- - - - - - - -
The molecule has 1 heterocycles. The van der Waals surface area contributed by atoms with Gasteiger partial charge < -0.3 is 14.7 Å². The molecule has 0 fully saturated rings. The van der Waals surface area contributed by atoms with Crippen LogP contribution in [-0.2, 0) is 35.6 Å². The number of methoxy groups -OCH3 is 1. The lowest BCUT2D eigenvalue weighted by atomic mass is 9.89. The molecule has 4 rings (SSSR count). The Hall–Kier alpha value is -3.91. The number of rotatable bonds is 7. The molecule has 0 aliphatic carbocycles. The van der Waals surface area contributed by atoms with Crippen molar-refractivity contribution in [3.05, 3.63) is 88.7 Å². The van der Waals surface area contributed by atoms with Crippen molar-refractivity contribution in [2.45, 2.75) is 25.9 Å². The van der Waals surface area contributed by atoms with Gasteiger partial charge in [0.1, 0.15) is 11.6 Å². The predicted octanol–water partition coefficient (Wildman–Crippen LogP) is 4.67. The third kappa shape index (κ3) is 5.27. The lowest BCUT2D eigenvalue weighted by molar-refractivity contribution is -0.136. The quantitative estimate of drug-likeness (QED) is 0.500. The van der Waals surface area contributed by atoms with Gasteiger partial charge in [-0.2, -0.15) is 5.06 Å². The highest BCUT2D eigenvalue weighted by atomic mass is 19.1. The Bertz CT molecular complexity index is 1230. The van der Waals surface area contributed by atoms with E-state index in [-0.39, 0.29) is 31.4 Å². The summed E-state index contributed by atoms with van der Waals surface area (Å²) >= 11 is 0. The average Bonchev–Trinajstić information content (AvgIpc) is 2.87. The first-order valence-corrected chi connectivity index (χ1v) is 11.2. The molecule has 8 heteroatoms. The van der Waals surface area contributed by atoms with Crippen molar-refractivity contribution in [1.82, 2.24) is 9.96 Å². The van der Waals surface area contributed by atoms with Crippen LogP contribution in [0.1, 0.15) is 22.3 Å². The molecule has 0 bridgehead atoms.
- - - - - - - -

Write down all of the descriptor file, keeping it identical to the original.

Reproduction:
The molecule has 1 heterocycles. The van der Waals surface area contributed by atoms with Gasteiger partial charge < -0.3 is 14.7 Å². The molecule has 0 fully saturated rings. The van der Waals surface area contributed by atoms with Crippen LogP contribution in [-0.2, 0) is 35.6 Å². The number of methoxy groups -OCH3 is 1. The lowest BCUT2D eigenvalue weighted by atomic mass is 9.89. The molecule has 4 rings (SSSR count). The Hall–Kier alpha value is -3.91. The number of rotatable bonds is 7. The molecule has 0 aliphatic carbocycles. The van der Waals surface area contributed by atoms with Crippen molar-refractivity contribution in [3.05, 3.63) is 88.7 Å². The van der Waals surface area contributed by atoms with Crippen molar-refractivity contribution in [2.45, 2.75) is 25.9 Å². The van der Waals surface area contributed by atoms with Gasteiger partial charge in [0.1, 0.15) is 11.6 Å². The predicted octanol–water partition coefficient (Wildman–Crippen LogP) is 4.67. The third kappa shape index (κ3) is 5.27. The lowest BCUT2D eigenvalue weighted by molar-refractivity contribution is -0.136. The quantitative estimate of drug-likeness (QED) is 0.500. The van der Waals surface area contributed by atoms with Gasteiger partial charge in [-0.2, -0.15) is 5.06 Å². The highest BCUT2D eigenvalue weighted by atomic mass is 19.1. The Bertz CT molecular complexity index is 1230. The van der Waals surface area contributed by atoms with E-state index in [-0.39, 0.29) is 31.4 Å². The summed E-state index contributed by atoms with van der Waals surface area (Å²) >= 11 is 0. The average Bonchev–Trinajstić information content (AvgIpc) is 2.87. The first-order valence-corrected chi connectivity index (χ1v) is 11.2. The molecule has 8 heteroatoms. The van der Waals surface area contributed by atoms with Crippen molar-refractivity contribution in [1.82, 2.24) is 9.96 Å². The van der Waals surface area contributed by atoms with Crippen LogP contribution in [0.1, 0.15) is 22.3 Å². The molecule has 0 bridgehead atoms.